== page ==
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June 30, 2008

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Amen. As a poet, I often feel like an alien in the American culture. Attention spans are shrinking to seconds. Cultural anthropologist Virginia Cornue has some great posts at Vaboomer about "unlearning" as a tactic. http://www.Vaboomer.com

~ Nancy

Nancy - are you Virginia Cornue or are you somebody else? You signed in as VC. Just curious. Thanks for dropping by...

I don't believe in the phenomenon of "dumbing down" any more than I believe that citizens of foreign nations fundamentally want different things from life than us Merkins. Ranting about "dumbing down" makes you sound like William Bennett. You've already commented favorably on the opinions of Patrick Buchanan a few times, so perhaps we have the makings of a trend!

But seriously, everyone knows that our modes of popular cultural expression are changing. Is rap really worse than rock? Are blogs really less valuable than doggerel poetry? Do email and text messaging express fewer heartfelt sentiments than letters? Are electronic versions of newspapers and magazines inferior somehow to their smudged paper versions? Clearly I think that the answers to all these questions is "no." Instead of decrying the death of epic poetry, consider the statement, "I just can't understand young people nowadays," you old fogey!

Hah! Alison, you made me laugh out loud. I will have to reread my post - am I the old fogey or is it Lang, or am I agreeing with or echoing Lang too much, rendering me an old fogey?

I thought my example of the poetry slam was intended as a valentine to current popular expression... And hey, I like hyphy and scraper bikes.

But I do think our oral tradition is not as healthy as it was when people actually sat around and talked to each other on the front porch. If you have evidence that my unscientific conclusion is based on inaccurate data I am happy to be corrected.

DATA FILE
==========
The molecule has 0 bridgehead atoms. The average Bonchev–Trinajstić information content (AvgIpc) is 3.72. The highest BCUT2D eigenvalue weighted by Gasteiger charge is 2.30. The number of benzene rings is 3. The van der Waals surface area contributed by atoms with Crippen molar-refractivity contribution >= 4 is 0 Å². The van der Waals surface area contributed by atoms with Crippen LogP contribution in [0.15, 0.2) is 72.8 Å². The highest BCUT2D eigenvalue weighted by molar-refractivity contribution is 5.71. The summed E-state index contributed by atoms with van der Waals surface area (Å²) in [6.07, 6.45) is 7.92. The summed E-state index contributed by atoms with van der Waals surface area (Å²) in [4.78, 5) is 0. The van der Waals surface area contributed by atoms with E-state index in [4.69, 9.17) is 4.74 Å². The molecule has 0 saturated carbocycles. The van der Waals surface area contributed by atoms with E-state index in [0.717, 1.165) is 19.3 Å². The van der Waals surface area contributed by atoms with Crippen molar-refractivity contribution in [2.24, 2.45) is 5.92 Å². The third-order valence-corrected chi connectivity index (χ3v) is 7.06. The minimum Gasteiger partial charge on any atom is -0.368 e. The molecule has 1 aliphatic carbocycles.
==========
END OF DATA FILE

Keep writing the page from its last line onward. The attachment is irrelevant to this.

My point is that a culture needs popular poetry/song to create the conditions for really healthy poesy. I think we have some popular poetry and we do indeed have lots of popular songs (a recent Oxford college English exam asked its students to write about an Amy Winehouse song "Love is a losing game" as a lyric form.)

I offer no real evidence one way or the other but my unscientific opinion is: rap is the new popular poesy. Deal with it!
People no longer write epic poetry (except for Vikram Seth) and parchment, too, is out of favor.

I offer no real evidence one way or the other but my unscientific opinion is: rap is the new popular poesy. Deal with it!
People no longer write epic poetry (except for Vikram Seth) and parchment, too, is out of favor.

I agree re: rap & popular poesy. The spoken word/poetry slam movement has arisen out of and stays in touch with rap and its variations.

See my post last month about scraper bikes. The kids fix up bikes and "pimp" them to look cool, then made a hyphy-style rap video about their bicycles. It's adorable. There are several "learn to repair bikes" programs in Oakland's poor neighborhoods and I assume that these kids benefited from the knowledge getting passed around.

Popular poetry and innovative bike culture too! I love Oakland.

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